Kalman Noel kalman.noel at bluebottle.com
Sat Mar 1 05:52:46 EST 2008

```Milos Hasan wrote:
> Here's a minimal summing example that illustrates the difference. The
> following works fine, since the elements are generated lazily and summed
> on the fly, as expected:
>
> randFloats :: [Float]
> randFloats = randoms (mkStdGen 0)
>
> main = do
>    let xs = take 1000000 randFloats
>    print \$ sum xs
>
> But this overflows, because the list is created before being summed, and
> the take function goes into awfully deep recursion:
>
> randFloats :: [Float]
> randFloats = randoms (mkStdGen 0)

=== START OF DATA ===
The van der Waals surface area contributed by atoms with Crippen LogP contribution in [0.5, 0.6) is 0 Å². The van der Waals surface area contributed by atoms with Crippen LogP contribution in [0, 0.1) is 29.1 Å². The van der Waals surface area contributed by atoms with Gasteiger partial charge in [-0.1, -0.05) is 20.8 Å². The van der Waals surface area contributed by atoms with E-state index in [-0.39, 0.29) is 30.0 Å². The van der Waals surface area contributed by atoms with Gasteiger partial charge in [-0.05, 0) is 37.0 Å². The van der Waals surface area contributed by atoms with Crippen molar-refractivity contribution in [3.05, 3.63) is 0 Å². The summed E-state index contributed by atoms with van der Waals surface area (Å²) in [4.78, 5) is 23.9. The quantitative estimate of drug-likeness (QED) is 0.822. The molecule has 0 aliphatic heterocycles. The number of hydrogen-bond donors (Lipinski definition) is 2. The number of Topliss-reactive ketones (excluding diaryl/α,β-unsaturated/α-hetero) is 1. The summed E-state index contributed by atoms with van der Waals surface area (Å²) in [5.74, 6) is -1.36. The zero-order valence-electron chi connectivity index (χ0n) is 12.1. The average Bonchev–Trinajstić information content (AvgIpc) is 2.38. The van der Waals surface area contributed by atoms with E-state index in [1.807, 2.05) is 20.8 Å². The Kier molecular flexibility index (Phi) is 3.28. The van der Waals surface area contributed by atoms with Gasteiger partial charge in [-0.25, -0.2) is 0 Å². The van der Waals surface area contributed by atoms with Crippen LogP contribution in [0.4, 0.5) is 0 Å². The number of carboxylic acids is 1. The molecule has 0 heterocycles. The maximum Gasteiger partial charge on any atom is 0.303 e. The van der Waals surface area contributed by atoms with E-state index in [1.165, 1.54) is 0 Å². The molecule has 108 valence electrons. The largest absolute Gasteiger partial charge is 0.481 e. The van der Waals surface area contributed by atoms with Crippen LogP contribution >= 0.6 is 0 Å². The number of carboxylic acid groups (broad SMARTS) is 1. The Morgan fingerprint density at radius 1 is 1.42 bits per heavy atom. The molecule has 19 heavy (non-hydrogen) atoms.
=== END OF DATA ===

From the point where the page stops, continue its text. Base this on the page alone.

>
> main = do
>    xs <- return \$ take 1000000 randFloats
>    print \$ sum xs
>
> Is there a clean way to avoid this problem?

There is, and it has already been mentioned: It's the behaviour of
Prelude.sum that is bugging you. ‘sum’ will build an expression like
this, which is responsible for the stack overflow:

((((...(n1 + n2) + n3) + n4) + ...) + nm)
^ evaluation will start here
^ But this is the first addition to be performed

Instead, just use sum', which is defined just like sum, but with a
strict left fold instead of a lazy left fold:

import Data.List

sum' :: (Num a) => [a] -> a
sum' = foldl' (+) 0

I don't know exactly why there is a difference between both programs.
I suppose that in the first one, the strictness analyzer can optimize
sum into sum', but in the second one it cannot.

Kalman

----------------------------------------------------------------------
Get a free email address with REAL anti-spam protection.
http://www.bluebottle.com/tag/1

```